Shorai LFX Lithium Battery Review

Kevin Duke
by Kevin Duke

Okay, batteries aren’t usually a sexy topic in relation to new bikes. But this technological wonder from Shorai is definitely worth your attention. The introduction of lithium cells in batteries is changing our electronic and transportation worlds, and the Shorai LFX demonstrates a look into the future. It received the runner-up award in the Best Technology section of our Best of 2011 article, and, after further testing, we’re confident it deserves our accolades.

Shorai’s LFX is claimed to be the world’s only prismatic lithium-iron battery, packing more punch while weighing less and lasting longer. It’s at least half the size of your old battery and, once you pick it up, you won’t believe how light it is – it actually feels empty. With its lithium technology and carbon-fiber-composite case, Shorai says it weighs 70-80% less than a lead-acid battery.

shorai lfx lithium battery review, The Shorai LFX prismatic lithium iron battery is a great technological leap forward
The Shorai LFX prismatic lithium-iron battery is a great technological leap forward.

Pretty impressive so far, right? Well, there’s more. Shorai says the LFX can hold a charge for an entire year without maintenance, thanks to a much lower self-discharge rate than normal batteries. And it purportedly has a service life two to four times that of a lead-acid battery. It’s also claimed to recharge quicker than a conventional battery.

All great things, to be sure, but the most impressive feature to me is how much faster the LFX18A1-BS12 spins my 1992 Ducati 900SS’s motor. Having already eaten several batteries during its 1.5 decades in my stable, the recalcitrant old Duc finally turns over at the speed of a contemporary engine and fires up much more readily.

shorai lfx lithium battery review, The Shorai LFX in the foreground is dwarfed by the gigantic H D sourced lead acid battery formerly used in Duke s old Ducati
The Shorai LFX in the foreground is dwarfed by the gigantic H-D-sourced lead-acid battery formerly used in Duke’s old Ducati.

Ducati owners often treat carbon-fiber accoutrements like platinum jewelry, but swapping to a Shorai battery will save more weight (about 7 pounds) than a half-dozen c-f parts. Sure, no one can see it, but it’s still a notable weight saving. And the thing is so small, I could store an extra set of gloves where my giant old battery used to live! The LFX is shipped with foam padding to fill the extra space for a snug fit.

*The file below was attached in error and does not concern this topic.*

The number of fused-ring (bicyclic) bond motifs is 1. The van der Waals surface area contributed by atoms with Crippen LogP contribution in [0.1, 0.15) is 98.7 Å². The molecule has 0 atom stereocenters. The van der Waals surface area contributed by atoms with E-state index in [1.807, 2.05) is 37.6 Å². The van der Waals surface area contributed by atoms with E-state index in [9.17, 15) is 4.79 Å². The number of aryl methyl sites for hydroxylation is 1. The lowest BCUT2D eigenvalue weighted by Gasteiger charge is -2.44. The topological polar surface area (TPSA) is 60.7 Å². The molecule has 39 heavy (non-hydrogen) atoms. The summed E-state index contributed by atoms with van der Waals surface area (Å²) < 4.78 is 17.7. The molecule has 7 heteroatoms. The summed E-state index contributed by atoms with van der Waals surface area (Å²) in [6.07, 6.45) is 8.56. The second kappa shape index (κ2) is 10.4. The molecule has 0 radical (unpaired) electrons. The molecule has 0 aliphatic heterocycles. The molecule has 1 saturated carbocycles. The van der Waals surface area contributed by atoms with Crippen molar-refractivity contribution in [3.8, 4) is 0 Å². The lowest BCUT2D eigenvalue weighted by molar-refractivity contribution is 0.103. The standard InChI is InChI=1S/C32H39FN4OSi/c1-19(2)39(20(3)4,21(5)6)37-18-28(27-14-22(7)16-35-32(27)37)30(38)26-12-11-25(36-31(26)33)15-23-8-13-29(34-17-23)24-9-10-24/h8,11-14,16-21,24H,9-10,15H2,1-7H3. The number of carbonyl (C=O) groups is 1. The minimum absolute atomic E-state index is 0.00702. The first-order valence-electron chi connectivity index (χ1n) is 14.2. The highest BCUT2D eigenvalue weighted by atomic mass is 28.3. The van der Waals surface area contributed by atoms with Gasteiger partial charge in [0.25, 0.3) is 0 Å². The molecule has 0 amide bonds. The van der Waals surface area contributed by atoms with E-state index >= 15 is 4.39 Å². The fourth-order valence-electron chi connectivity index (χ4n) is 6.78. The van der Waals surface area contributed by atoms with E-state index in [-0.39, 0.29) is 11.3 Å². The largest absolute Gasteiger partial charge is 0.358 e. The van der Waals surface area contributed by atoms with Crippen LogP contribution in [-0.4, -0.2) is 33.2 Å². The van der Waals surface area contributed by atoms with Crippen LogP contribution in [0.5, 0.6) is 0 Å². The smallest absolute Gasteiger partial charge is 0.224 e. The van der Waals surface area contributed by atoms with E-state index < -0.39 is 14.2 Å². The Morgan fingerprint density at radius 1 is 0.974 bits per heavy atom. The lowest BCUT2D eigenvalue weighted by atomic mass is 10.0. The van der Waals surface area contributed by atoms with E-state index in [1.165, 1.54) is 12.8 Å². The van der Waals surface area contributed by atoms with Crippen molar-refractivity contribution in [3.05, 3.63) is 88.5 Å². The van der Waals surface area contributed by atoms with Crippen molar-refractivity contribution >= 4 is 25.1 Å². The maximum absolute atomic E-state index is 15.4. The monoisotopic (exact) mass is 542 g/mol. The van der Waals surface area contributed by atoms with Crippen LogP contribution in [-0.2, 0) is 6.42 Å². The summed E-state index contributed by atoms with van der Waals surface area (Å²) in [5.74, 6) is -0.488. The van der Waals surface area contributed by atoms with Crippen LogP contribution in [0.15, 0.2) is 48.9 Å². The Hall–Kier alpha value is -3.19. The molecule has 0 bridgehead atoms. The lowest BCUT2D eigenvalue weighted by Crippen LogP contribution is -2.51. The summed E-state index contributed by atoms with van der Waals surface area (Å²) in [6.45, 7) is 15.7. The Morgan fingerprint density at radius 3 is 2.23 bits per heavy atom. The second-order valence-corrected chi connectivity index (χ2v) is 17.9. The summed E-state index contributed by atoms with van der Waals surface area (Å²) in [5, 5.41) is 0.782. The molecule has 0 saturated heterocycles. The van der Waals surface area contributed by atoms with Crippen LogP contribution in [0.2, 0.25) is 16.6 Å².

Shorai (Japanese for “the future”) boasts that its batteries are superior to other lithium-based batteries because they “all use an off-the-shelf cylindrical cell originally intended for low-rate tool applications.” The LFX’s prismatic lithium-iron innards are said to deliver more energy faster, with less weight and with less damage to the battery per start cycle than any other brand or technology. Shorai also notes its LFX cells have been formulated specifically for engine starter duty.

While it’s difficult to confirm all of Shorai’s impressive claims, we can report this is easily the best battery ever installed in my old Duc. I like how it’s massively smaller and lighter than conventional batteries, but more than that, I appreciate how it is able to quickly spin up the Italian V-Twin despite not being run for weeks.

At its $187 asking price, the LFX18A1-BS12 has a significant price premium over a typical lead-acid battery, but there is no doubt of its superior technology. And with its expected longer life backed up by a two-year warranty, it’s possible that it could last long enough to be installed in your current motorcycle and your next bike. The Shorai LFX series runs from $99.95 to $349.95, in Ah-equivalent sizes from 7Ah to 36Ah.

shorai lfx lithium battery review, Shorai offers LFX batteries as drop in replacements for nearly any powersports vehicle
Shorai offers LFX batteries as drop-in replacements for nearly any powersports vehicle.

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